The mission of Nanobeak is to commercialize lifesaving, mobile breath sensor technologies that enable professionals to more efficiently screen for the earliest signs of various diseases or the presence of drugs, enabling improved health outcomes, traffic safety and significant cost savings.
The Nanobeak Sensor detects chemicals and volatile organic compounds using carbon nanotubes, and was awarded the NASA Invention of the Year in 2013.
"Nanobeak is extremely proud of our new relationship with the Space Foundation. Our proprietary chemical sensing technology utilized for early disease detection is firmly grounded in the science and technology of NASA and the Space Foundation. We firmly believe that our consistent use of the Space Certification Program seals and the benefits associated with the program, will prove to be an excellent strategic marketing decision in terms of distinction and recognition," Jeremy Barbera, Chairman & CEO, Nanobeak.
The use of chemical sensing and nanotechnology was developed and patented by NASA. The origins of the Nano Mobile sensor technology date back to 2007 when NASA launched the sensor into orbit and determined that the sensor worked successfully in outer space and was unaffected by extreme vibrations and sudden changes in gravity. The sensor technology was also successfully tested on the International Space Station. NASA used the original sensor technology to test the air around the astronauts and protect them from breathing in any harmful gasses.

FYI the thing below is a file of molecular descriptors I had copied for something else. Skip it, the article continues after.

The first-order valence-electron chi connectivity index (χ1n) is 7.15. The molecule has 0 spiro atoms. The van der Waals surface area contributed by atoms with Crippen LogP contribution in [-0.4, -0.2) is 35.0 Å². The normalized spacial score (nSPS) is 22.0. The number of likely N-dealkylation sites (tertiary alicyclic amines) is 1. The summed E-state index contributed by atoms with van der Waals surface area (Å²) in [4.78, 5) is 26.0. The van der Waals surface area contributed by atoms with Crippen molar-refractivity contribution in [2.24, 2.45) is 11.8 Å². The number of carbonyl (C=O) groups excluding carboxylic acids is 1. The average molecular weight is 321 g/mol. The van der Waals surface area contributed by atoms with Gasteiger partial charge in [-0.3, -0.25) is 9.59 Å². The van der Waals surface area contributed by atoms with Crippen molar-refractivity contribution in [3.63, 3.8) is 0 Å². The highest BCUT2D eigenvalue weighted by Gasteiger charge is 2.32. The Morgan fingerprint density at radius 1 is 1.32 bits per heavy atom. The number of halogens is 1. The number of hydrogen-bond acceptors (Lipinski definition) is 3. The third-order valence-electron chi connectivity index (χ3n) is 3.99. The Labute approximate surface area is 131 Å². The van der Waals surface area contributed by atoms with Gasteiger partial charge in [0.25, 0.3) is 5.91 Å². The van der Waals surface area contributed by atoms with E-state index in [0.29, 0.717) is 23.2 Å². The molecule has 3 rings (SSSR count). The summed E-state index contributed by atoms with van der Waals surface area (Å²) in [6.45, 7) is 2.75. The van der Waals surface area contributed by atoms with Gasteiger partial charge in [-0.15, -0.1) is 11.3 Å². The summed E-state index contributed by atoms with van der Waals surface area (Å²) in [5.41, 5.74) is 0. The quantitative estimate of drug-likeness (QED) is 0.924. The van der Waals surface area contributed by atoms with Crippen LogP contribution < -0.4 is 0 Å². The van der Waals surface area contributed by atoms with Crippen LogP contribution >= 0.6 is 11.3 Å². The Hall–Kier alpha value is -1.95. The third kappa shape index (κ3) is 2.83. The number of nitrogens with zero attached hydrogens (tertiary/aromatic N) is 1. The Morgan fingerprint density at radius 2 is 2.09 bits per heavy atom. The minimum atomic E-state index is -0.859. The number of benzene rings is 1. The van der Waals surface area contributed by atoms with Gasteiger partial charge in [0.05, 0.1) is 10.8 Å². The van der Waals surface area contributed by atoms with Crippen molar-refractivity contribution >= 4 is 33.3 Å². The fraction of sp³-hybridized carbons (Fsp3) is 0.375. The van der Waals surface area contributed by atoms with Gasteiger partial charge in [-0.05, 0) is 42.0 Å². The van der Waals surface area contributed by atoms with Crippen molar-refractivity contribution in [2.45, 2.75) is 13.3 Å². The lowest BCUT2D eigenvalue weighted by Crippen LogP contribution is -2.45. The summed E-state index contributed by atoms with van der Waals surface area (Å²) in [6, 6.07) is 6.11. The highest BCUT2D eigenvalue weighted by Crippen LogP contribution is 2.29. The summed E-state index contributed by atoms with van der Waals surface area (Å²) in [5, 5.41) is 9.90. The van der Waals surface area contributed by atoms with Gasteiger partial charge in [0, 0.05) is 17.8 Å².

How it works
As the vapor that makes up breath enters the Nanobeak Sensor, a chemical analysis for a 'breath print' is established and the results appear on smart phone, tablet or laptop instantly. An individual's breath print has its own medical signature and has a variety of biomarkers indicating various stages of diseases.
Volatile organic compounds (VOC's) are organic chemicals that have a high vapor pressure at ordinary, room-temperature. Their high vapor pressure results from a low boiling point which causes large number of molecules to evaporate or sublimate from the liquid or solid form of the compound and enter the surrounding air. The exhaled human breath contains a few hundred volatile organic compounds and is used in breath analysis to serve as a VOC biomarker to test for diseases.
The Nanobeak Sensor technology will eventually enable law enforcement across the United States to determine in real time the level of illegal drugs in a driver's body. The current plan is to have the drug sensor available on the commercial market next year for marijuana detection.
Although not yet on the commercial market, the Sensor is expected to be available through popular pharmacy businesses for early detection of streptococcal pharyngitis, better known as strep throat. The company also plans to have the sensor available on the commercial market next year for marijuana detection.